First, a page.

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A settlement was announced today in the case of three journalists arrested during the 2008 Republican National Convention in Minnesota who later filed a federal suit against the U.S. Secret Service and the police departments of Minneapolis and St. Paul for what they call unlawful arrests while they were trying to cover a protest.
The settlement includes $100,000 in compensation and an agreement by the St. Paul Police Department to develop and implement a training program to teach officers how to handle the media, especially when the press is covering demonstrations, according to Anjana Samant, senior attorney at the Center for Constitutional Rights and one of the attorneys representing the plaintiffs.
"The amount was driven by principle," Samant said. "It was a payment for their anger and frustration and the anxiety that was caused. It's an acknowledgement that their Constitutional rights were violated."
Democracy Now! news hour host Amy Goodman and producers Sharif Abdel Kouddous and Nicole Salazar will split the financial compensation. Goodman said she will donate her share to Democracy Now!, which is an independent radio and TV news organization. Kouddous is currently out of the country on assignment and Salazar has left the news organization and is in graduate school, according to Goodman.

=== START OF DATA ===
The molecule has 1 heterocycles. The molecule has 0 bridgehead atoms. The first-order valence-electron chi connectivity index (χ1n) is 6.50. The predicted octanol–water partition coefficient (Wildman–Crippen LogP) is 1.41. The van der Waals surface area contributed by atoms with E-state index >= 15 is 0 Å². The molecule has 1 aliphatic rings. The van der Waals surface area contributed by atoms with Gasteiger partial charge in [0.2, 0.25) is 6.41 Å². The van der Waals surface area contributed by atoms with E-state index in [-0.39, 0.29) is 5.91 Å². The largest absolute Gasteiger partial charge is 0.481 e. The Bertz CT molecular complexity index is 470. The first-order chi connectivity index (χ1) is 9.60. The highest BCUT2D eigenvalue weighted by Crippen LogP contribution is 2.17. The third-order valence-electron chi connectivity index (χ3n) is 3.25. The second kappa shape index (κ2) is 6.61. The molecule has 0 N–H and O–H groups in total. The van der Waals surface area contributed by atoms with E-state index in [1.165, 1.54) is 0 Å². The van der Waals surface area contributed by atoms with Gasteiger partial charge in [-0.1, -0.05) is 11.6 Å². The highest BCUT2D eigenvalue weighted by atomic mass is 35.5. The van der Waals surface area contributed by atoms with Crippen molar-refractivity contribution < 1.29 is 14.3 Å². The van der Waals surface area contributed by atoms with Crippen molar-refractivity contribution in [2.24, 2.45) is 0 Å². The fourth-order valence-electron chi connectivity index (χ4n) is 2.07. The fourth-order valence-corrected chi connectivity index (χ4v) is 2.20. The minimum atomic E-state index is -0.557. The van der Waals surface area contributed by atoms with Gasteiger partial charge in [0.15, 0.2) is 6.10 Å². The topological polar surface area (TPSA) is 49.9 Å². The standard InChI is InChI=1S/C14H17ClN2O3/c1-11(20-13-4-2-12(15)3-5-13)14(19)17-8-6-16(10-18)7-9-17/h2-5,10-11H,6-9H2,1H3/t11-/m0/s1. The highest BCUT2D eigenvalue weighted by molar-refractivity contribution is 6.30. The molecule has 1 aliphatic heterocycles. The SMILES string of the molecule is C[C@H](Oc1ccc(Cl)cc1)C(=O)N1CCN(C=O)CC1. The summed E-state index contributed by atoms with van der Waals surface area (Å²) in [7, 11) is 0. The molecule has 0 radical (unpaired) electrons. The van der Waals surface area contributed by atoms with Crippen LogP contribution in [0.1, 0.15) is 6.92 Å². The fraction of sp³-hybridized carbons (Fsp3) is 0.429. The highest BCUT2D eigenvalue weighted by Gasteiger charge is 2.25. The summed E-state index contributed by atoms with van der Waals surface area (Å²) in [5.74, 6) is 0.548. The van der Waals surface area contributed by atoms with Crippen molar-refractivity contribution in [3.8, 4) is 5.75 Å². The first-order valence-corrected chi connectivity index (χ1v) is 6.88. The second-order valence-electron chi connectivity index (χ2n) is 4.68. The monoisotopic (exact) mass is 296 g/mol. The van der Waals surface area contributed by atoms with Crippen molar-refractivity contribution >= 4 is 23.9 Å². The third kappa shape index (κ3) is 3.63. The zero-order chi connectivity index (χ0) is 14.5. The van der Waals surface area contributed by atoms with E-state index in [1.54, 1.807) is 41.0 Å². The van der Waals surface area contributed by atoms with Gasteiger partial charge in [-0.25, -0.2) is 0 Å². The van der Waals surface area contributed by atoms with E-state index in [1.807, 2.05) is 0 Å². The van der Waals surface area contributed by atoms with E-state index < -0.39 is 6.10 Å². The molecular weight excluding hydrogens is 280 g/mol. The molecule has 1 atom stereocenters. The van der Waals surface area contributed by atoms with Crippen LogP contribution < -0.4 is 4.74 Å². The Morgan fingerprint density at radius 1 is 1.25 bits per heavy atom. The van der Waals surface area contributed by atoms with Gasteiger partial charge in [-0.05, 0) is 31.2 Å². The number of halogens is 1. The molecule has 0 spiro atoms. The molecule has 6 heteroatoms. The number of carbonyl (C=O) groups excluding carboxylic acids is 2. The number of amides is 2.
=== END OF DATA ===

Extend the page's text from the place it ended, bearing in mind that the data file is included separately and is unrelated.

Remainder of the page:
"It's a very serious message to police departments across the country," Goodman said. "When journalists are handcuffed and abused, so is democracy. We should not have to get a record when we put things on the record.”
Goodman and two producers were among the more than 40 journalists arrested during the RNC convention while covering the protests outside the St. Paul convention center. The two producers said they were bloodied in their encounters with the officers. The charges against all the journalists arrested were later dropped.
The Center for Constitutional Rights will have an input in the training programs developed by the two police departments. Per the settlement agreement, first drafts of the programs are due to the center for approval by the end of the year, according to Samant.